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Optimal siting of DG units in power systems from a probabilistic multi-objective optimization perspective

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Optimal siting of DG units in power systems from a probabilistic multi-objective optimization perspective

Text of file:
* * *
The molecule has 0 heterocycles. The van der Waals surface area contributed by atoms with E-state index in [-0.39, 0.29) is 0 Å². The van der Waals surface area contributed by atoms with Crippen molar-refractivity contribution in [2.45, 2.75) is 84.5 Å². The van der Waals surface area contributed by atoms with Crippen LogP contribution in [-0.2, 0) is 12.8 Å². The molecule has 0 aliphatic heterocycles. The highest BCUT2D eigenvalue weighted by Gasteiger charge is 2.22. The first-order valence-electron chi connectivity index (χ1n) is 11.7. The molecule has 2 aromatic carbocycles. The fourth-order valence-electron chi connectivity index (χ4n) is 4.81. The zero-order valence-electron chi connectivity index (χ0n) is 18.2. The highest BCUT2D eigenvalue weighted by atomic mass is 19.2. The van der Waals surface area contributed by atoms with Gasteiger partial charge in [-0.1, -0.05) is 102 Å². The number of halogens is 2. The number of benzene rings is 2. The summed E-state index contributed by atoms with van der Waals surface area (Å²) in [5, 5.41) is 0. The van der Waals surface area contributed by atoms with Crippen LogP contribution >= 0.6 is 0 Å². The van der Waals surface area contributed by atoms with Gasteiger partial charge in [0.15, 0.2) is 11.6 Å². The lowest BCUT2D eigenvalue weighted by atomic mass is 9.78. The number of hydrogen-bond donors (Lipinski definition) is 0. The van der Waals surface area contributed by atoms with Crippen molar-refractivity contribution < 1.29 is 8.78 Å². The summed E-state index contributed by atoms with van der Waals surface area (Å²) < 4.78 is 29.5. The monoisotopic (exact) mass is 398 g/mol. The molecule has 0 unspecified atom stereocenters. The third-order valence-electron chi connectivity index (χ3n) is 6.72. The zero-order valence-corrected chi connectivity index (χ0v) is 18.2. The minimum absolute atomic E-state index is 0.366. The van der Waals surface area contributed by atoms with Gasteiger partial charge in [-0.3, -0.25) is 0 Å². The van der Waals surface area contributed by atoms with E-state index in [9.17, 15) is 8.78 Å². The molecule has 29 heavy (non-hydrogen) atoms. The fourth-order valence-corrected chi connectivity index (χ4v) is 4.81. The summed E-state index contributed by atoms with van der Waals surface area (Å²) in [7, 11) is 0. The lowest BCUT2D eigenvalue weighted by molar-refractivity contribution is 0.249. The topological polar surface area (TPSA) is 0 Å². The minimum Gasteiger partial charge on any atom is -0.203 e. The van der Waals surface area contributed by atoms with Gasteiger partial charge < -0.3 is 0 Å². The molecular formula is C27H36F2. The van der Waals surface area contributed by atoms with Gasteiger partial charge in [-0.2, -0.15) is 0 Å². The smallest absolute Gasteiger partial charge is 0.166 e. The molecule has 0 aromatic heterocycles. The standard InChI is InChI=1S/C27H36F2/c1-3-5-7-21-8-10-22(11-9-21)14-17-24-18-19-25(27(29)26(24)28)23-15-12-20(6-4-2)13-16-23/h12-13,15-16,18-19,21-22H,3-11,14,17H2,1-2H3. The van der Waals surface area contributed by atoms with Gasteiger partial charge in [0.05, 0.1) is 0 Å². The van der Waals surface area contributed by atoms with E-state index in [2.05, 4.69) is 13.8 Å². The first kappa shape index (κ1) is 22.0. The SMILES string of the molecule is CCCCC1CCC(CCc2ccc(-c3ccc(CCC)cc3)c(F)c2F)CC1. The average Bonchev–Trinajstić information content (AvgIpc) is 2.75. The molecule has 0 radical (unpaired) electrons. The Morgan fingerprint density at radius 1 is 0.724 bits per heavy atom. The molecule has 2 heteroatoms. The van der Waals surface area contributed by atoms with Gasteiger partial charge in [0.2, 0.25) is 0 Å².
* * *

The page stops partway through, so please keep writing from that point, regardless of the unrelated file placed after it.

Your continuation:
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  Optimal siting of DG units in power systems from a probabilisticmulti-objective optimization perspective Payman Dehghanian a , Seyed Hamid Hosseini a, ⇑ , Moein Moeini-Aghtaie a , Amirsaman Arabali b a Department of Electrical Engineering, Sharif University of Technology, Tehran, Iran b Department of Electrical and Biomedical Engineering, University of Nevada, NV, USA a r t i c l e i n f o  Article history: Received 14 July 2012Received in revised form 3 February 2013Accepted 22 February 2013 Keywords: Distributed generation (DG)PlacementMulti-objective (MO)Non-dominated Sorting Genetic Algorithm(NSGAII)Power distribution system a b s t r a c t Along with the increasing demand for electrical power, distributed generations (DGs) have so far foundtheir pivotal roles in the restructured environment of power distribution systems. As an indispensablestep toward a more reliable power system, the DGs optimal allocation strategy, deemed to be the mosttechno-economically efficient scheme, comes to the play and is profoundly taken under concentration inthis study. This paper devises acomprehensivemulti-objective (MO) optimization approach by which allthecrucialandmaybecontradictoryaspectsofgreatinfluenceintheplacementprocesscanbeaccountedfor. Total imposed costs, total network losses, customer outage costs as well as absorbed private invest-ments are those considered objectives in the proposed scheme. Non-dominated Sorting Genetic Algo-rithm II (NSGAII), as a robust widely-used method of multi-objective dilemmas, is employed to copewith the optimization problem. Point Estimation Method (PEM) has also lent the authors a hand in prob-abilistically approaching the involved uncertain criteria. In the light of the proposed methodology beingimplementedonthe37-BusIEEEstandardtest system, theanticipatedefficiencyof theproposedmethodis well verified.   2013 Elsevier Ltd. All rights reserved. 1. Introduction 1.1. Motivation and problem description Technical, economical, and environmental concerns for morereliable and economic sources of power generation have led tothe ever-increasing interests toward the distributed generation(DG) schemes [1]. DGs seem to fully be able to come to grips withthe huge amount of investment costs associated with the systemupgrading and planning [1]. On the other hand, facing the consid-erable appearance of new loads in power systems, as well as peakload demand growth, enlighten the way to DGs common accep-tance in power systems [2].Thetypeandscopeofembeddedgenerationdifferssignificantlyfrom country to country. The difference, however, may also arisedue to the different policies adopted for commercial influences.Among the available technologies of embedded generations arefuel cells, combined heat and power (CHP), wind generations, mi-cro-turbines, hydro turbines, and photovoltaic (PV) devices [3].By right, and irrespective of the various technologies and strate-gies, some technical and economic implications would be conse-quential due to the DG penetration into power systems.Technically reported, the flow of both real and reactive powersmayneedtobereorganizedduetothecongestionproblem[4].Asaconsequence, active and reactive power losses would be modifiedand voltage profile variations may be experienced [5]. During the last decade, DG’s attractive features and wide influences on powersystem protection [6], and power system stability [7] have been under the immense explorations. On the other hand, the restruc-turing trend in power system along with the current open doorto the power market has, so far, introduced a fact that the non-technical impacts of DG penetration in power distribution systemsneed to be seriously addressed, more from an economic point of view [8]. The costs associated with the power losses, congestions,and emission would be, therefore, the main targets [9]. 1.2. Literature survey Planning,design,andoperationofpowersystemsinpresenceof DGs have recently been an attractive ongoing area of researchwhich has led to some tremendous number of projects, reports,and papers. The challenges associated with DG allocation can beconsidered as a matter of interest in two contexts; not only theplacement concerns and objectives have been of great curiosity, 0142-0615/$ - see front matter   2013 Elsevier Ltd. All rights reserved.http://dx.doi.org/10.1016/j.ijepes.2013.02.014 ⇑ Corresponding author. Address: Department of Electrical Engineering, Sharif University of Technology, P. O. Box 11155-4363, Tehran 11155, Iran. Tel.: +98 2166165932; fax: +98 21 66023261. E-mail addresses:  Payman_Dehghanian@ee.sharif.edu (P. Dehghanian), hosseini@sharif.edu (S.H. Hosseini), Mmoeini@ee.sharif.edu (M. Moeini-Aghtaie), Saman_ Arabali@yahoo.com (A. Arabali).Electrical Power and Energy Systems 51 (2013) 14–26 Contents lists available at SciVerse ScienceDirect Electrical Power and Energy Systems journal homepage: www.elsevier.com/locate/ijepes  butalsotheapproachesandaccesswaystowardtheproblem,theiroptimality, and accuracyhave been longunder investigationintheliterature [10].As far as the authors’ knowledge, a few effective and imple-mentable works have been conducted in incorporating all theessential factors and objectives, technical sides as well as the eco-nomic aspects interrelated with the DG placement problem. Mostof the existed literature on the subject under consideration havebeen just concentrated on single objectives in their evaluations;some works have been done on DG placement taking into accountsystem losses solely as their main target [9]. Some references aredevoted to the problem just from system reliability improvementviewpoint [11–13]. Voltage profile is the other interest target among some authors [14]. A cost/worthanalysis approachis intro-duced in [15] to have the DGs optimally connected to the electricnetwork.Some techniques and algorithms have been employed or de-vised in the literature for the sake of DG allocation. Amongst areGenetic Algorithm (GA) [16–23], Particle Swarm Optimization [20,24] Ant Colony Optimization [25], Evolutionary Programming [26], and some other heuristic approaches [10,27]. These types of  approaches have some positive and also negative characteristicswhich have been well explored in [10].Exploring the literature with emphasis on the problemobjectives, there are also some papers which are concentratedon the multi-objective treatment of the DG siting problem[10,28–30]. However, almost none of them has considered the economical criterion, i.e., absorbed private investment cost, to-gether with the other technical constraints once deciding aboutthe sizing and siting of DG units in distribution systems. Also,most of them have not utilized an appropriate approach to dealwith the contradictory objectives, if any. They, in addition, can-not guarantee reaching to the global optimum solutions or havemajor problems in constrained optimizations and theirconvergence speeds, or suffer from a computational burdenwhich restricts their adoptions in practical applications. Thoseremaining ones which utilized the Genetic Algorithm to solvethe problem either have not considered both the technical andeconomical objectives together [16,21–23], or have not delved into the probabilistic treatment of the uncertain andstochastic factors existed in the decision making under study[31,32]. Nomenclature  A. Variables A t   periodic revenue. CF  DG ; i  capacity factor of DG at the  i th bus EENS  i  expected energy not served in the  i th bus  f  newi  8 i  2 ½ 1  4   the modified objective functions used in the con-straint handling process of the optimization problemunder study  g  i 8 i  2 ½ 1   3   the constraints violation variables used in the opti-mization problem under study MP   expected value of market price n i  number of new added DG units at the  i th bus P  i  net real power of the  i th bus P  DG , i  output real power of DG at the  i th bus P  nomDG ; i  nominal capacity of DG at the  i th bus P  D , i  load of the  i th bus  pf  i 8 i  2 ½ 1   3   the penalty factors used in the constraint handlingprocess of the optimization problem under study Q  DG , i  output reactive power of DG at the  i th bus Q  i  net reactive power of the  i th bus r   rate of return on an investment. RoR DG , i  mean value of the rate of return associated with the DGat the  i th bus U  i  annual outage time of the  i th load point V  i  voltage magnitude of the  i th bus  X   vector of random input variables in the probabilisticanalysis Y   vector of random output variables in the OPF problem mu Y   vector of expected value associated with the randomoutput variables r DG , i  investment risk of DG installment at the  i th bus r Y   vector of standard deviation values associated with therandom output variables B. ParametersC  i  capital cost of a predefined-size DG CC  i  capital cost of DG at the  i th bus ($/kV A) COC  base  base case customer outage cost of distribution network COC  i  customer outage cost of distribution network regardingthe modified load amount of   i th bus COCS  i  customer outage cost sensitivity factor of the  i th bus d  discount rate in the planning horizon IC   initial investment cost IEAR i  interrupted energy assessment rate of the  i th load point L a , i  average load of the  i th bus LS  i  loss sensitivity factor of the  i th bus n  number of input random variables in PEM OC   operation cost of DG ($/kV A) P  max DG ; i  maximum possible real power of the installed DG at the i th bus P  min DG ; i  minimum possible real power of the installed DG at the i th bus Q  max DG ; i  maximum possible reactive power of the installed DG atthe  i th bus Q  min DG ; i  minimum possible reactive power of the installed DG atthe  i th bus R ij  line resistance between bus  i  and  jRoR D  desired level of rate of return S  i  sensitivity factor of the  i th bus T   planning horizon of the studies TL base  total network losses in the base case TL i  total losses of distribution network with modifiedamount of load at the  i th bus U  i  undelivered energy associated with the  i th bus V  max i  maximum allowable voltage magnitude of the  i th bus V  min i  minimum allowable voltage magnitude of the  i th bus W   present value of salvage cost a  loss sensitivity factor share b  customer outage cost sensitivity factor share d i  voltage angle of the  i th bus r L  maximum allowable level of project risk r  X  . k  standard deviation of the  k th input random variable l dt   satisfactory level for the membership functions of the i th objective function l  fi  decision maker degree of truth for the  i th objectivefunction l  X  , k  mean value of the  k th input random variable C. SetsN   set of network buses P. Dehghanian et al./Electrical Power and Energy Systems 51 (2013) 14–26   15  1.3. Paper targets and contribution The DG placement problem is attacked as an effective alterna-tive of distribution network reinforcement. This paper attemptsto accomplish the goal of contributing all these essential factorsin a well-organized MO optimization approach which takes careof both the technical and economic aspects. Here, the necessityof considering the total losses of distribution network, togetherwith the investment, operation, and maintenance costs (total im-posed cost) of newDG units is entirely investigated. The reliabilityworth and the investors’ profit maximization as the other twoobjectives lend the authors a hand to profoundly study theproblem.In order to deal with these contradictory and inevitable objec-tivesandcriteriainthisprocess,arobustmulti-objectiveoptimiza-tion method should be employed. The multi-objectiveoptimization approach has been introduced as an appropriate toolfor handling incommensurable objectives with conflicting/sup-portingrelations. As the problemdimensionincreases, it, however,becomes infeasible to reach an optimal solution in which all theobjectives can be optimized. Different methods are introduced inliterature to deal with such kinds of multi-objective optimizationproblems which can be classified as priori or posterior methods[33,34]. In priori methods such as weighted sum,  e -constraint method,a relative preference vectors should be supplied without anyknowledge of possible consequences. Therefore, the preferencevector may come to a suboptimal result or an infeasible one.This is highly subjective to the decision maker, too. In contrast,the posterior methods try to find the Pareto solutions applyingnon-dominancy concepts. All these optimal solutions can befed to a decision making process in order to find the final opti-mal solution considering the decision makers’ preferences[33,34]. NSGAII is commonly approved and widely utilized once dealingwith the multi-objective optimization problems [35–38]. The rea- son lies mainly in the fact that it has a strong ability in findingthe global optima of any multi-objective optimization problemsin comparison with the other approaches and this capability hasbeencrediblyprovenintheliterature[37]. Understandingtheabil-ity and superiority of the NSGAII in treating the multi-objectiveoptimization problems compared to other approaches can easilylead to the final conclusion that the results obtained via the pro-posed method would be definitely the most optimizedones, possi-ble ever.Based on the above discussions and to fill the aforementionedgaps, the main contributions of the paper can be considered inthree different aspects.   Multi-Objective Treatment of the Problem Using the New andEffective Critical Objectives.The presented paper serves as one of the pioneers in dealingwith the DG placement problemnot only from the technical view-points (loss reduction, power system reliability), but also from theeconomical perspectives (investment and operation costs togetherwith the absorbed private investors’ profit maximization whichhas not been studied previously in the placement cases). Theauthors believe that the private investors’ concerns have also tobe considered in the placement procedure of distributed genera-tion since in the nowadays openaccess environment of power sys-tems, the private investors are expected to participate in theseplanning studies.   StrongerOptimizationTechniqueUtilizedtoGuaranteetheGlo-bal Optima of the Problem.The proposed algorithm also utilizes a stronger and also modi-fied/updated version of the conventional Genetic Algorithm, i.e.,NSGAII, whose superiorities have been well confirmed in differentcases of engineering optimizations.   ProbabilisticTreatmentoftheExistentStochasticandUncertainFactors of the Problem.The proposed scheme in this paper has also fell into the proba-bilistic treatment of the uncertain and stochastic factors interre-lated to the decision making problem under study (stochasticnature of power system loads together with the existent variationin the market prices of electrical energy). In so doing, a very effec-tive and efficient approach, i.e., the 2-Point Estimation Method(2-PEM),haslenttheauthorsahandtogetthemostoutofthepro-posedscheme. The proposedalgorithmis thereafter justifiedbeingimplemented on the IEEE standard 37-bus test system. 1.4. Paper organization The rest of the paper is organized as follows. Section 2 is com-prised of three main parts; the first part discusses the four objec-tives incorporated in the DG placement procedure in this paper;thesecondpart is devotedtothe subject of uncertaintiesmodelingin power systems; and the third part presents the PEM approachemployed in this paper. Section 3 introduces the NSGAII algorithmas a robust widely used approach in the cases of MO optimizationproblems. It also elaborates on a fuzzy-based decision makingmethod to get the final decision out of the optimization frame-work. Section 4 presents the proposed algorithm and sets forththemethodologyofthispaper.Section5involvesintheimplemen-tation process of the proposed technique through a case study andalsodiscussestheobtainedresults.Finally,theconclusionsareout-lined in Section 6. 2. Problem statement and formulation This section discusses the pivotal issues associated with the DGsitingprobleminarestructuredenvironment. Theseissuesincludethe necessity of considering different criteria and the process of uncertainties modeling. The formulation of objective functions isalso presented in this section.  2.1. Objective functions Many distribution companies (Discos.) around the world havefaced this challengeable subject, i.e., DG allocation in power sys-tems, whose pros and cons motivate them to avidly investigatethe profitability of this technology. Its encouraging consequencesin distribution network losses, voltage profile, less dependency tothe electrical energy market price, and reliability improvementsthrough the resulted drop off in outage duration and frequenciesareamongtheseincentivesthat encouragethe Discos toanticipatemore economical profitability by then. Hence, a strategy is neededbe properly designed to cover all the above considerations so thatit would help the utility meet its technical and financial targets.The objectives associated with the planning process of DGs in dis-tribution networks can play an important role in accordance withthe utility perspectives. The proposed scheme is founded on thebasis of four main technical–economical objectives. Total imposedcosts (investment, operation, and maintenance costs) and totalnetwork losses are among the factors which are needed to be con-sideredsincetheyarethemostimportantonesintheviewpointof distribution operators who want to be techno-economically satis-fied by executing the DG placement schemes in the network. In 16  P. Dehghanian et al./Electrical Power and Energy Systems 51 (2013) 14–26   ordertoproposeapracticalalgorithmwhichcancoverthecustom-ers’concernsaswell,wehaveintroducedthecustomeroutagecostas the other appropriate criterion. To reach some plans which areattractive also in the viewpoint of private investors, their concernsarealsomodeledsothattheprivateinvestmentcanbemaximized.Thus, the objectives are introduced as follows.  2.1.1. Total imposed costs Investmentcostisobservedtobeofthemajordrivingforcesbe-hind any investment opportunity. Many constraints such as theDisco’s annual budget, different reinforcement schemes, and theirannual expenditures have led to the total imposed cost being con-sidered as a classical objective in the cases of planning problems[8,12–14]. The total imposed cost to the utility to be minimized is comprised of annual investment costs and operation costs of the embedded generations, as shown in the following equation:  f  1  ¼  min X T t  ¼ 1 X N i ¼ 1 1 ð 1 þ d Þ t    CC  i   P  nomDG ; i  þ  1 þ i 1 þ d   t   P  nomDG ; i   CF  DG ; i   OC    8760 ( ) ð 1 Þ The electrical energy pricing frameworks in the restructured envi-ronments are of significant consequences to the profit-making per-formance of DG owners. Distribution network operation andplanning strategies, accompanied by the adopted pricing policiescauseaconsiderableinfluenceontheamountofDGspowerproduc-tion level [1]. In other words, the existent uncertainties in the elec-tricity market price can well affect the owners’ revenue. The reasonlies in their revenue dependency to the DGs outputs in power dis-tribution systems. These variations in DGs output power are mod-eled via the Capacity Factor ( CF  ) considered in the DGs operationcosts. In response, the electricity market price (and accordinglythe  CF   variations) is modeled applying a robust approach in dealingwith the probabilistic problems referred to as the Point EstimationMethod (PEM) which is going to be addressed later in this paper.  2.1.2. Total network losses Obviously, any loss reduction in the power system is of consid-erable contribution to meet the better performance of distributionutilities.AsmallpenetrationamountofastrategicallyallocatedDGcancauseasignificantreductioninthelossesofvulnerablefeeders[9]. When an embedded generator is located near to a large load,thenetworklosseswill becurtailedinconsequencetothefact thatthe load is able to be fed by both real and reactive power from theadjacentgenerator.Conversely,alargeembeddedgeneratorplacedfar away from the load centers would likely lead to the loss in-crease in distribution network [9,39]. It is of great importance to note that a further complication appears facing the network withthe ever-increasingly growing demands and complexities associ-atedwiththenetworkexpansion.Hence,loadlevelsandDGcapac-ities together with their locations in the distribution network aremainly the factors of great influences on the network real powerlosses [9,39]. In short, DG penetration can cause major changes involtagemagnitudesandaccordinglypowerflows.Thesechangeswillwellaffectpowersystemlosses.Eventhoughthelossescannotbe entirely removed, they can be brought down to an acceptablelevel.However,DGinstallationsatnon-optimallocationscaneven-tuate in a significant increase in system losses, triggering an in-crease in costs and, hence, has some negative impacts on theutility’s desired target. Loss reduction is, therefore, the mostimportant factor which needs to be considered in the DG place-ment problem. In this paper, this objective function is mathemat-ically written as follows [9,39].  f  2  ¼  P  loss  ¼ X i 2 N  X  j 2 N   A ij ð P  i P   j  þ Q  i Q   j Þþ B ij ð Q  i P   j   P  i Q   j Þ ð 2 : a Þ  A ij  ¼  R ij cos ð d i   d  j Þ V  i V   j B ij  ¼  R ij sin ð d i   d  j Þ V  i V   j ð 2 : b Þ s.t.   Power balance constraint: X i P  DG ; i  ¼ X i P  D ; i  þ P  loss  ð 2 : c Þ   Voltage limits: j V  min i  j 6 j V  i j 6 j V  max i  j ð 2 : d Þ   Real power generation limits: P  min DG ; i  6 P  DG ; i  6 P  max DG ; i  ð 2 : e Þ   Reactive power generation limits: Q  min DG ; i  6 Q  DG ; i  6 Q  max DG ; i  ð 2 : f  Þ  2.1.3. Customer outage cost  Certainly,customers’needsandwillingnesstopayforreliabilityisofthecrucialfactorstobeconsideredintheplanningstudiesofaDisco. The continuity of delivered energy to customers directly af-fects the profitability of a utility [40]. On the other hand, the reli-ability level enhancement of distribution grid ordinarily calls forsome installations of new equipment which generally triggers afundamental conflict with the classical planning concern (minimi-zationof total imposedcosts). Fig. 1illustratesthisconflictandtheworth of providing reliable services. In essence, the total earnedprofit of utility is simultaneously a function of the investment costand customer outage cost. As Fig. 1 shows, the reliability levelenhancement of a distribution feeder mainly results in an increas-ing consequence of the company costs. On the other hand, as thereliability level goes up customer willingness to pay decreases[40]. This illustrates that a considerate compromise has to be con-ductedandthetwobasicfactors(companycostandcustomerwill-ingness to pay) determine the optimum reliability level.It has been shown that the DG allocation in distribution net-workswouldleadto further attainment of reliabilityimprovement[11]. To deal with the quality and continuity of electrical energy,the reliability level has been usually considered as a constraint inthe planning problems. This viewpoint has been successfully usedin traditional environments; however, it is unable to weigh up thesystems’ overall economic losses during system operation in a *  R Reliability Level    C  o  s   t   (   $   ) Company CostCustomer Willing to Pay Fig. 1.  Reliability cost and reliability worth relationship. P. Dehghanian et al./Electrical Power and Energy Systems 51 (2013) 14–26   17  competitive market. Regarding the reliability criterionas an objec-tive function would guarantee the existence of optimal plans [40]which are much more close to the apex point of the total profit.Hence, the customer outage cost is considered as an objective tobe minimized in the DG planning procedure. This objective isdetermined by (3). min X i 2 N  C  i   n i  ð 3 : a Þ s : t : EENS  6 EENS  D  ð 3 : b Þ EENS   ¼ X N i ¼ 1 L a ; i U  i  ð 3 : c Þ where EENS   and EENS  D  respectively denotetheexpectedenergynotsupplied of the distribution network and the desired level of net-work reliability. In this respect, the optimal plan is undeniablydependent on the value of   EENS  D  whose determination process isvery difficult and highly sensitive. As can be seen in Fig. 1, the totalprofit of utility as a function of the desired level of reliability couldberangedfromtheoptimalpointwithregardtothedifferent EENS  D values. This is due to the fact that in the planning procedures, theobtained results (as optimal plans) would get the minimum pre-determined reliability level ( EENS  L ) so as to confirm the minimumimposed investment cost. So the modified objective is determinedby:  f  3  ¼ X i 2 N  EENS  i   IEAR i  ð 4 : a Þ s.t. EENS  6 EENS  L  ð 4 : b Þ The  EENS  L  has been used to ensure the minimumreliability level of distribution network. As a constraint, this level should be kept sat-isfied for all the optimal and non-optimal plans. Also, it is worthmentioning that the randombehavior of power systems and conse-quently the uncertainties reflection in the customer outage cost aretrulyofthemaincausesof   EENS   considerationastheunder-focusedindex of reliability in this paper [40].  2.1.4. Absorbed private investment maximization De-monopolization, absorption of the private investors andowners, and the free access for all investors can be accounted asthe main principles of deregulation in power systems. One of themost important dilemmas in a deregulated power system is theunwillingness of private investors to invest in the costly projectsof installing new DGs [1,2]. Lack of economic incentives and theuncertainties associated with the cost recovery of a project areareas of great apprehension [41]. In this respect, since the energyusagesandtheassociatedrevenuesarestochasticinnature, apply-ing an influential probabilistic method allows the investors todetermine the most opportunistic time to well start a project andacquire the maximum revenue returns by then. Also, the projectswithinsufficienteconomicincentivesaswellastheprofitableonescan be, so, distinguished. On the other hand, as the candidate pro- jects’ rates of return and the involved risk are the most importantfactors for private investors, properly modeling of these factorshelpsaDiscomanagertodetermineaseriesofeconomicincentivesfor absorption of private investments in distribution networks.Moreover, it allows the private investors to select and validatethe package of incentives required to support new investment inresponse to the aging and loading conditions of the distributionnetwork.Consequent to the above discussions, to be able to comprehen-sivelyinvestigatethe capital rate of returnand the investment riskof different DG projects in the viewpoint of private investors, thefinancial signals including both efficiency improvements and riskdeclination have to be carefully put under consideration as thelong-term purposes of the responsible Disco. So, considering themaximization of the private investments for integrating DG unitsas an objective to contribute the vital economic signals seemsunavoidable. The private investment absorption objective is intro-duced by the following equation:  f  4  ¼ X i 2 N  CC  i   n i  ð 5 Þ The existent uncertainties in a power system such as the predictedamount of future load and the volatility in the forecasted electricalenergy price reform the DG units’ production as a stochastic vari-able. Therefore, the revenue and rate of return derived from DGunitsisprobabilisticsincetheyarebothfunctionsof DGpowerout-put. As a result, investing in DG projects could be disposed to someunavoidable risks essentially due to its probabilistic incomes andrate of returns.Portfolio theory as a well-developed paradigm, proposed byMarkowitz in 1952, is an approach based on mean and varianceanalysis for selecting the economic portfolio among the at handrisky projects [42]. Respectively, the mean value of investment re-turn rate and its deviation are considered as the mean and vari-ance. The main goal of portfolio theory is to present amathematical method for analysis and evaluation of economicalportfolio choices based on risk-return trade-offs. According to theportfolio theory, a choice which results in higher expected returnand lower risk has to be preferred as the first priority. This is trulyin line with the fact that the investors are inclined to invest morecapitals to increase their profits and return rates. It is worth men-tioning that according to Tesler’s criterion, preferring a risky pro- ject with higher rate of return subject to certain level of value atrisk may be more pleasant [43]. During the useful life time of investment in DG plans, its rate of return can be obtained asfollows.  A DG ; it   ¼  P  nomDG ; i   CF  DG ; i   MP   8760  ð 6 Þ X T t  ¼ 0  A t  ð 1 þ r  Þ t   ¼  IC    W   ð 7 Þ The cash flow diagram of an investment is shown in Fig. 2. To con-sider the uncertain rate of return value, the rate of return mean va-lue ( RoR DG , i ) and its standard deviation ( r DG , i ), so called investmentrisk,areemployedtoidentifytheattractiveDGprojects.Tothisend,this paper introduces financial constraints in line with the projects’attractiveness. In this response, the rate of return and the risk levelof each candidate plan for DG placement problem need to bechecked in accordance with those of desired. The constraint satis-faction should be guaranteed as a necessary principle for each can-didate. These economic constraints are defined as shown in (8.a)and (8.b). r DG ; i  6 r L  ð 8 : a Þ  I W  A 1  A 2  A 3  A T  123  T  Fig. 2.  Cash flow diagram of the DG investment project.18  P. Dehghanian et al./Electrical Power and Energy Systems 51 (2013) 14–26